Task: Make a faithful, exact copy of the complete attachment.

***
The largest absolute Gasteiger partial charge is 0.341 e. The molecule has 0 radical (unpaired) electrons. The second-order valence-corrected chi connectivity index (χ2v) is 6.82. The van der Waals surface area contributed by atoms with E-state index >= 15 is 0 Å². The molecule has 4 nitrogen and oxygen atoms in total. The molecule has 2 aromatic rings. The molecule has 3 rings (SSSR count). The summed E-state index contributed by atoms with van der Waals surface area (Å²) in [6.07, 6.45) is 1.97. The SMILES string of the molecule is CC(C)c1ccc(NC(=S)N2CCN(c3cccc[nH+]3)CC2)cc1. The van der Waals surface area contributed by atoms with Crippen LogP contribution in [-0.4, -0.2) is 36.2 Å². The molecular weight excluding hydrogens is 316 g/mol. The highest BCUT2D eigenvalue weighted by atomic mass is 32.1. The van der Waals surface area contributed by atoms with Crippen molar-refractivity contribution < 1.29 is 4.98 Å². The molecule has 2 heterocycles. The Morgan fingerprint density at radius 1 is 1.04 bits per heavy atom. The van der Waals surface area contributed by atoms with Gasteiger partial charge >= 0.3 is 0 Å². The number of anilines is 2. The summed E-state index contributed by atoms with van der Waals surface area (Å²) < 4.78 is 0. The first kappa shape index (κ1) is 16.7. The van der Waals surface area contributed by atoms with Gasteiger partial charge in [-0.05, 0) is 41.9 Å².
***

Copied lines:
The largest absolute Gasteiger partial charge is 0.341 e. The molecule has 0 radical (unpaired) electrons. The second-order valence-corrected chi connectivity index (χ2v) is 6.82. The van der Waals surface area contributed by atoms with E-state index >= 15 is 0 Å². The molecule has 4 nitrogen and oxygen atoms in total. The molecule has 2 aromatic rings. The molecule has 3 rings (SSSR count). The summed E-state index contributed by atoms with van der Waals surface area (Å²) in [6.07, 6.45) is 1.97. The SMILES string of the molecule is CC(C)c1ccc(NC(=S)N2CCN(c3cccc[nH+]3)CC2)cc1. The van der Waals surface area contributed by atoms with Crippen LogP contribution in [-0.4, -0.2) is 36.2 Å². The molecular weight excluding hydrogens is 316 g/mol. The highest BCUT2D eigenvalue weighted by atomic mass is 32.1. The van der Waals surface area contributed by atoms with Crippen molar-refractivity contribution < 1.29 is 4.98 Å². The molecule has 2 heterocycles. The Morgan fingerprint density at radius 1 is 1.04 bits per heavy atom. The van der Waals surface area contributed by atoms with Gasteiger partial charge >= 0.3 is 0 Å². The number of anilines is 2. The summed E-state index contributed by atoms with van der Waals surface area (Å²) < 4.78 is 0. The first kappa shape index (κ1) is 16.7. The van der Waals surface area contributed by atoms with Gasteiger partial charge in [-0.05, 0) is 41.9 Å².